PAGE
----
Interactive Seuss Trivia Challenge

Posted by & filed under Ideas, Sparks.

Happy Birthday to Dr. Seuss!

Born in 1904, today would have been his 111th birthday, and while he has been gone nearly a quarter of a century, in many ways, he is still with us. So, to honor the doc that rocks, the Circles team is sharing this Interactive Seuss Trivia Challenge, a game that will perhaps spark some ideas for things you can do with your students.

“OH, THE PLACES YOU’LL GO!
THERE IS FUN TO BE DONE!
THERE ARE POINTS TO BE SCORED.
THERE ARE GAMES TO BE WON.”

In this post, in addition to our Interactive Seuss Trivia Challenge, you will find some fun facts, good reads, interactive technologies, and other ideas for using Dr. Seuss in the college classroom.

Now with no further ado…

You don’t have to tell us, it’s none of our biz, but how well will you do on our Seuss Trivia Quiz?

Did you know that Dr. Seuss went to Dartmouth and Oxford, but technically had no formal art training? According to Time Magazine, “He walked out on a high-school art teacher who refused to let him draw with his drawing board turned upside down”

Dr. Seuss was also not an immediate success. His first manuscript “A Story That No One Can Beat” was rejected by 27 publishers. In fact, according to Karen MacPherson:

[Dr. Seuss] was on his way home to burn it when he bumped into a Dartmouth College friend, Mike McClintock, who had — just three hours earlier — become the children’s-book editor of Vanguard Press. McClintock brought his friend up to meet his bosses, who agreed to publish the book as long as Geisel agreed to change the title to something snappier.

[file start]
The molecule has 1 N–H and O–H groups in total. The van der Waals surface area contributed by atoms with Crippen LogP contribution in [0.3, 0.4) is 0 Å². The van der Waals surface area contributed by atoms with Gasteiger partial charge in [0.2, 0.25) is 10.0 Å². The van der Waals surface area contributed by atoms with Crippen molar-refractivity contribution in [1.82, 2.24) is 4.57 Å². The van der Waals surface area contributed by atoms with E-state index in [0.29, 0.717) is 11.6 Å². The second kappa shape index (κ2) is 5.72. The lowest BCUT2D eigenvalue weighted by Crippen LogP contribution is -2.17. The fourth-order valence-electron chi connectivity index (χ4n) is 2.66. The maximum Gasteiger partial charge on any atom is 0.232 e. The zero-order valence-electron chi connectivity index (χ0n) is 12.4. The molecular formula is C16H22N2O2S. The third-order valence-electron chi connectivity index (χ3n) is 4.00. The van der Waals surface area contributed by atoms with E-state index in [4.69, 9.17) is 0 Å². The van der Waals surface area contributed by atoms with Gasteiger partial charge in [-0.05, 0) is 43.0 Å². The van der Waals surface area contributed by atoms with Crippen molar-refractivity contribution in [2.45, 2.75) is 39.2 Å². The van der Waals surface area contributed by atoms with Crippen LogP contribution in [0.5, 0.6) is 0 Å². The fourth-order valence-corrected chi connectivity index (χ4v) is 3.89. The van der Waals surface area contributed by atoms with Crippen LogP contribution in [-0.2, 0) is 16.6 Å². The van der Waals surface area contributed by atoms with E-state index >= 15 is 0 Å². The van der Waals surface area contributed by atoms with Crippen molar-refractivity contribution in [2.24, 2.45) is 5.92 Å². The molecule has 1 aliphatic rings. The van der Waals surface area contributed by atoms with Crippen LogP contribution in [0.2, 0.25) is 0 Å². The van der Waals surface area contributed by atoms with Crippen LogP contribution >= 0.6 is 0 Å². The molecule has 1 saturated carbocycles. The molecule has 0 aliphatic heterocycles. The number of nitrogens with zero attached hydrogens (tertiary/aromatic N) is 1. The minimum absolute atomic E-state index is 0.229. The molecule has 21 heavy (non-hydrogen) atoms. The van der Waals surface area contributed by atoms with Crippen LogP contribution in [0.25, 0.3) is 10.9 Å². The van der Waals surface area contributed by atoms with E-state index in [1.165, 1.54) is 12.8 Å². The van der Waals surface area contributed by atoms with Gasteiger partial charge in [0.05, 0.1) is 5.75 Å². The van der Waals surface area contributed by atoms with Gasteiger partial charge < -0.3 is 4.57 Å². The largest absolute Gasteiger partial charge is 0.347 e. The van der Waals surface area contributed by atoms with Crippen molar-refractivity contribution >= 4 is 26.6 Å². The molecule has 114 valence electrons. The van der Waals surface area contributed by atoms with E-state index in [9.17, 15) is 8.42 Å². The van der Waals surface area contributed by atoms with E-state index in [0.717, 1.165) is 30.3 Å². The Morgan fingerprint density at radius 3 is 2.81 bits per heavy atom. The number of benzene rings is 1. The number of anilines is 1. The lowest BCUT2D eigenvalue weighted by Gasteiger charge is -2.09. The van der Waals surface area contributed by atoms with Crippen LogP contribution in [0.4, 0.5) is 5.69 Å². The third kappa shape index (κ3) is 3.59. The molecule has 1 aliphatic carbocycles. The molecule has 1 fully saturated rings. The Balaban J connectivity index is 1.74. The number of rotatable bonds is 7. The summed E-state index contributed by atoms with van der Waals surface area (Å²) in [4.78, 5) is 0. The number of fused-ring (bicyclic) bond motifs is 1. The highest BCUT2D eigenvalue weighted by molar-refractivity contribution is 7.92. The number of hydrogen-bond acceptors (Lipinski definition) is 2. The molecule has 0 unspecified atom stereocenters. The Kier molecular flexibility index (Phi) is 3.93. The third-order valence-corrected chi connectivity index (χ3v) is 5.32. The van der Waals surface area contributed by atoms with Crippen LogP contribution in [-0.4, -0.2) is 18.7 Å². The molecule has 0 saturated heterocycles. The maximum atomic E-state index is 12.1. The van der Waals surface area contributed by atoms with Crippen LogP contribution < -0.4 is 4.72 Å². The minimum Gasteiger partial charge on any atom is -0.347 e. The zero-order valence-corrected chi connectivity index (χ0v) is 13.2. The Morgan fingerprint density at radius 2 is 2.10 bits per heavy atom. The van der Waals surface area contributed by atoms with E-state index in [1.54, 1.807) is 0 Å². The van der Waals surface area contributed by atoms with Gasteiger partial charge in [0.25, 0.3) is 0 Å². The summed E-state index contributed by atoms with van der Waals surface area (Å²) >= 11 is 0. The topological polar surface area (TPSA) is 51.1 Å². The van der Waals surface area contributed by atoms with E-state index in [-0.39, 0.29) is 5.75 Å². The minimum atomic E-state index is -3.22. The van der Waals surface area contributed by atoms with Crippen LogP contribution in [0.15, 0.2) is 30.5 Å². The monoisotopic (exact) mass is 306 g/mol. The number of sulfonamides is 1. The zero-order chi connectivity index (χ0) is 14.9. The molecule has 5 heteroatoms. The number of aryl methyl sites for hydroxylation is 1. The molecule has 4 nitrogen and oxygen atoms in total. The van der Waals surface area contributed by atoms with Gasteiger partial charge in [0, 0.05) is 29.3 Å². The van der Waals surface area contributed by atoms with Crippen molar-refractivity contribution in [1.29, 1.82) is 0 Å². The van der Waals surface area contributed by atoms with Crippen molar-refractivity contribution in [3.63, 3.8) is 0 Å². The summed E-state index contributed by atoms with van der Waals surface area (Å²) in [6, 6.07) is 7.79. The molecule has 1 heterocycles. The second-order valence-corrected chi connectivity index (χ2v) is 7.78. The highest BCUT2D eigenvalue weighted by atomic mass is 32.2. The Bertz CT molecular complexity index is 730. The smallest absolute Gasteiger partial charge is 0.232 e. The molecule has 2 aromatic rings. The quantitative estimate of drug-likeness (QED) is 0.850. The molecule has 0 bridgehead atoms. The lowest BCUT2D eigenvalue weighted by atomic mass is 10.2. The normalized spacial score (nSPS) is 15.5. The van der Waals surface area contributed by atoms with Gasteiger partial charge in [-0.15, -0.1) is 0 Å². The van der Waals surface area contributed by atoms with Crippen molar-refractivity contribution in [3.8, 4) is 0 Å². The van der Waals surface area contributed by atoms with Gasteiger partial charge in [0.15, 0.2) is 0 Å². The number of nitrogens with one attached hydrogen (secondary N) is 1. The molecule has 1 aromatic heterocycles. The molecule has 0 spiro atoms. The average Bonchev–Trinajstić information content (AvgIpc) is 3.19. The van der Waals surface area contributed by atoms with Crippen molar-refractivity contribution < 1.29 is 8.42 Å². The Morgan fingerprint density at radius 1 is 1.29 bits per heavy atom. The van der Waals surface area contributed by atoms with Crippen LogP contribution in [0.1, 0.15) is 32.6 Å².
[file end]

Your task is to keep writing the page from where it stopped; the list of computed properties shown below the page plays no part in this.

Another thing you might not know, is that he wrote and worked on an Oscar-winning animated short film. Dr. Seuss’s Gerald McBoing-Boing cartoon won the Academy Award in 1951.

HapYak

Ok, so how did we do that? Well we made the interactive video with a new technology known as HapYak. There are other similar services out there, but this is one of our current favorites. We are reviewing some others and will be posting them to Circles soon, but for now, here is the training video for HapYak. Oh yeah, and here is the link. 

Good Reads

Here are some articles with some ideas for how to use Dr Seuss in the college classroom.

Note* If you log in to Atlas and click on the library link, then these links will open up without needing to sign in again.

Lisa Friedman Miner Daily Herald,Staff Writer. “You Rock, Doc to Celebrate His 100th Birthday, here are 100 Fantabulous Things about Dr. Seuss (Aka Theodor Geisel)!” Daily Herald: 1. Mar 02 2004. ProQuest. Web. 1 Mar. 2015 .

Juchartz, Larry R. “Team Teaching With Dr. Seuss And Shel Silverstein In The College Basic Reading Classroom.” Journal Of Adolescent & Adult Literacy 47.4 (2003): 336-341. Academic Search Complete. Web. 1 Mar. 2015.

Zambo, Debby. “Using The Picture Book Thank You, Mr. Falker To Understand Struggling Readers.” Journal Of Adolescent & Adult Literacy 48.6 (2005): 502-512. Education Research Complete. Web. 26 Feb. 2015.

Freeman, Nancy, Stephanie Feeney, and Eva Moravcik. “Enjoying A Good Story: Why We Use Children’s Literature When Teaching Adults.” Early Childhood Education Journal Apr. 2011: 1+. Education Research Complete. Web. 26 Feb. 2015.

Meyerson, Peter M. “Using Children’s Picture Books As Tools To Facilitate Undergraduates’ Learning.” College Teaching 54.3 (2006): 259. MasterFILE Complete. Web. 26 Feb. 2

Zambo, Debby, and Cory C. Hansen. “Once Upon a Theory: Using Picture Books to Help Students Understand Educational Psychology.” Teaching Educational Psychology 1.1 (2005): 1-8. Web. 26 Feb. 2015.

 

 

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